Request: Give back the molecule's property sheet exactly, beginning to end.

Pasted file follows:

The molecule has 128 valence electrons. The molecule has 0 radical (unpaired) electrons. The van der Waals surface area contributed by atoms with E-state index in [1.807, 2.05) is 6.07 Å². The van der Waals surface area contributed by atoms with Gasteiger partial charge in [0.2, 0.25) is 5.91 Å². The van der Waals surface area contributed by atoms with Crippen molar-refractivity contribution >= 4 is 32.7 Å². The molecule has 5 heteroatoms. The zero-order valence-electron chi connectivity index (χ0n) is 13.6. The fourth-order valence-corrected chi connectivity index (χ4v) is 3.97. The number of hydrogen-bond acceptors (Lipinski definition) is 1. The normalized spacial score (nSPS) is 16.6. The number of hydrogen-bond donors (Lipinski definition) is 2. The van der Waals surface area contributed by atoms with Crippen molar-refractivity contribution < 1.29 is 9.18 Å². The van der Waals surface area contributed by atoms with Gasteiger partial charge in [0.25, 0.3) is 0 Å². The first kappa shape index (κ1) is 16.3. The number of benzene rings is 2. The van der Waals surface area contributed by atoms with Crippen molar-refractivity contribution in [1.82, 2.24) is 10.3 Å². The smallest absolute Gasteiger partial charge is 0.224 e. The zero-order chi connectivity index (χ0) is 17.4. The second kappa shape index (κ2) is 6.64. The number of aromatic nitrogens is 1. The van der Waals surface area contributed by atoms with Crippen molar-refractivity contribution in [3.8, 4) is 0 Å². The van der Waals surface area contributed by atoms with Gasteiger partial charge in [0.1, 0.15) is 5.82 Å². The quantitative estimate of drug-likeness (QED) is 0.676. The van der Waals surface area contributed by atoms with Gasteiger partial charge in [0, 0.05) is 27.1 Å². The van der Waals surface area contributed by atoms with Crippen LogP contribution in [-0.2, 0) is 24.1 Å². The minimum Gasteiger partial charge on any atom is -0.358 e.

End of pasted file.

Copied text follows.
The molecule has 128 valence electrons. The molecule has 0 radical (unpaired) electrons. The van der Waals surface area contributed by atoms with E-state index in [1.807, 2.05) is 6.07 Å². The van der Waals surface area contributed by atoms with Gasteiger partial charge in [0.2, 0.25) is 5.91 Å². The van der Waals surface area contributed by atoms with Crippen molar-refractivity contribution >= 4 is 32.7 Å². The molecule has 5 heteroatoms. The zero-order valence-electron chi connectivity index (χ0n) is 13.6. The fourth-order valence-corrected chi connectivity index (χ4v) is 3.97. The number of hydrogen-bond acceptors (Lipinski definition) is 1. The normalized spacial score (nSPS) is 16.6. The number of hydrogen-bond donors (Lipinski definition) is 2. The van der Waals surface area contributed by atoms with Crippen molar-refractivity contribution < 1.29 is 9.18 Å². The van der Waals surface area contributed by atoms with Gasteiger partial charge in [0.25, 0.3) is 0 Å². The first kappa shape index (κ1) is 16.3. The number of benzene rings is 2. The van der Waals surface area contributed by atoms with Crippen molar-refractivity contribution in [1.82, 2.24) is 10.3 Å². The smallest absolute Gasteiger partial charge is 0.224 e. The zero-order chi connectivity index (χ0) is 17.4. The second kappa shape index (κ2) is 6.64. The number of aromatic nitrogens is 1. The van der Waals surface area contributed by atoms with Crippen molar-refractivity contribution in [3.8, 4) is 0 Å². The van der Waals surface area contributed by atoms with Gasteiger partial charge in [0.1, 0.15) is 5.82 Å². The quantitative estimate of drug-likeness (QED) is 0.676. The van der Waals surface area contributed by atoms with Gasteiger partial charge in [0, 0.05) is 27.1 Å². The van der Waals surface area contributed by atoms with Crippen LogP contribution in [-0.2, 0) is 24.1 Å². The minimum Gasteiger partial charge on any atom is -0.358 e.